Apple Stock: You’ve Been Warned (NASDAQ:AAPL)

Apple Stock: You’ve Been Warned (NASDAQ:AAPL)

The new model of apple iphone lies on the laptop keyboard close-up

Ivan Balvan

in my previous Article for apple (NASDAQ:AAPL), I warned that demand for the lower-end iPhone 14 models was weaker than expected, and it turned out to be true, as mainstream media later reported that Apple decided to cut production numbers in the short term.

In this article, I provide an update to show that demand for the newer iPhone 14 models continues to fall, even for higher-end models, and highlight the company’s growing concerns in the run-up to next quarter’s earnings report. . .

investment thesis

I continue to believe that Apple has a great business model, great products with strong brand equity, and run by a strong management team. However, I think this is a challenging environment for Apple as there are increasing risks and uncertainties for the company. I think the weakening in demand for its newer iPhone 14 models is worrying, as even the higher-end models seem to have lost interest and demand for these products continues to fall. On the other hand, the weak lower-end iPhone 14 models have been disappointing and could create short-term headwinds to production unit numbers, as Apple could revise the number down if demand falls.

Another concern Apple investors should be mindful of is China, where smartphone shipments recently declined, along with weakening retail sales in the third quarter, as consumer confidence remains weak due to tough policies. of covid adopted by the Chinese authorities and the impact of the real estate and technology sectors on the Chinese economy.

Overall, I would advise investors to stay the course on Apple as this is not a good time to raise the stock as the risk-reward outlook leans more to the downside in my opinion.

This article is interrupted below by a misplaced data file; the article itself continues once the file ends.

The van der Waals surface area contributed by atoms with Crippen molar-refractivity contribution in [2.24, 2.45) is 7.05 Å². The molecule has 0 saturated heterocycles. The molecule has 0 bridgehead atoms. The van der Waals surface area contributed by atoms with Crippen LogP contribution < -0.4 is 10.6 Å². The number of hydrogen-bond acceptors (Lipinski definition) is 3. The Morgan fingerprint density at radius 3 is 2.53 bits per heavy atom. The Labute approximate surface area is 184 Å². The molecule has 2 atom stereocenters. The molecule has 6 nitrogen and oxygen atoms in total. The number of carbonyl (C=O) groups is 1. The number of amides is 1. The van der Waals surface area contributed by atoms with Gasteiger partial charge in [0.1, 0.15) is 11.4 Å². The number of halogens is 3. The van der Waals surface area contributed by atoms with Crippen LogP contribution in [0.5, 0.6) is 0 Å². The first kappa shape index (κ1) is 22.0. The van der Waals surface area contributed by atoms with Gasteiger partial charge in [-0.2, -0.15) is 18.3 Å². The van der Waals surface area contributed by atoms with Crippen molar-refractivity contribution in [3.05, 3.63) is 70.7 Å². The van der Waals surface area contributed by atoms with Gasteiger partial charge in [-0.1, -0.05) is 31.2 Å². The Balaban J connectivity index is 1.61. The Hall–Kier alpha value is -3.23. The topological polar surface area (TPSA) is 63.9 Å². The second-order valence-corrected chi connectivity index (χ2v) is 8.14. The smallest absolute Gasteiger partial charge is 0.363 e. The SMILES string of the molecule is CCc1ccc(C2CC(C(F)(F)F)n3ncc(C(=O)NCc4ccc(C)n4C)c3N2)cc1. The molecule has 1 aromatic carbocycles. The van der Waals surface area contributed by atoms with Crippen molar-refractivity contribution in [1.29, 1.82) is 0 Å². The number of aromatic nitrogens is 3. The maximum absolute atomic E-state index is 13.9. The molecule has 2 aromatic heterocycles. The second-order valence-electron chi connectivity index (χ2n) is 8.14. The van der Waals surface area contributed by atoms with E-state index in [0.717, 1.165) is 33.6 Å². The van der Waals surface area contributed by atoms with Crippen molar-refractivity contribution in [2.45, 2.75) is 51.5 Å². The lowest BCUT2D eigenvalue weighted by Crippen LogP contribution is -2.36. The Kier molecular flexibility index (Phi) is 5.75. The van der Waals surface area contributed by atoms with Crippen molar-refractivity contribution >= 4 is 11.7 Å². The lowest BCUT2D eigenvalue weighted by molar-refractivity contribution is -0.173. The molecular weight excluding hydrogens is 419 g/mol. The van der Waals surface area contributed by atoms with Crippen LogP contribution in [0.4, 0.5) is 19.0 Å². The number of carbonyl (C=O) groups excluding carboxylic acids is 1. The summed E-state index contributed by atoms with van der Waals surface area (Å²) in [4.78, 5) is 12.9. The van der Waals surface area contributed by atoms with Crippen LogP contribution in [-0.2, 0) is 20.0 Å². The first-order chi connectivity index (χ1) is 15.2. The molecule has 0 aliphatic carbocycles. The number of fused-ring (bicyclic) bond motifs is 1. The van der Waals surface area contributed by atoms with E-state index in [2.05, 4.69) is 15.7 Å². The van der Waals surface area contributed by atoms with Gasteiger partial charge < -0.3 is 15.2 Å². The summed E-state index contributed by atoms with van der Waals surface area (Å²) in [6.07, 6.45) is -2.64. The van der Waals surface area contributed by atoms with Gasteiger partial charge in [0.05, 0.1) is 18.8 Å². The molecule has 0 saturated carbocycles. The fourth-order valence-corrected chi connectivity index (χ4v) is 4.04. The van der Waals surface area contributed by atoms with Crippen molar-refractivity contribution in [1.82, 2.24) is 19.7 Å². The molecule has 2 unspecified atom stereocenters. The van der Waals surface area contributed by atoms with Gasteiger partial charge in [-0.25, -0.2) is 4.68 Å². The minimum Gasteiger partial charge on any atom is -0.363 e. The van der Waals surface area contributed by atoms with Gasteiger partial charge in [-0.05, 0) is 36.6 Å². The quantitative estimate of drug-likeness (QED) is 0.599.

Demand for iPhones falls after strong initial response

According to data from the UBS Evidence Lab, their analysis showed that the strong initial demand we saw for the higher-end iPhone Pro Max is starting to wane. wane. Data from the UBS Evidence Lab looks at iPhone availability in more than 30 countries and also looks at iPhone supply chains and wait times.

We’ve seen wait times continue to weaken in recent days relative to post-launch, while the US is the only market that continues to be an outlier in terms of wait times. For the US, the wait time for the iPhone 14 Pro Max is now 27 days, higher than China’s 23 days and the rest of the world’s 21 days. As a result, the strength of the US region has translated into almost 30% direct sales for the iPhone.

As you can see below, the trends for the US continue to be that the iPhone 14 Pro and Pro Max are the two most preferred by consumers, while demand for lower-end models like the iPhone 14 and iPhone 14 Plus is pretty underwhelming, in my opinion. view.

Availability of iPhone in the US

Availability of iPhone in the US (UBS)

However, when we look at the relative trends of the iPhone 14 Pro and Pro Max, their demand has actually decreased in recent weeks, while the iPhone 13 Pro and Pro Max maintained their demand during the same period. This tells me of a worrying trend even for the higher-end models, as demand appears to be weaker than last year.

iPhone 14 Pro and Pro Max compared to iPhone 13 Pro and Pro Max in the US.

iPhone 14 Pro and Pro Max compared to iPhone 13 Pro and Pro Max in the US (UBS)

Decline in demand and implications for short-term results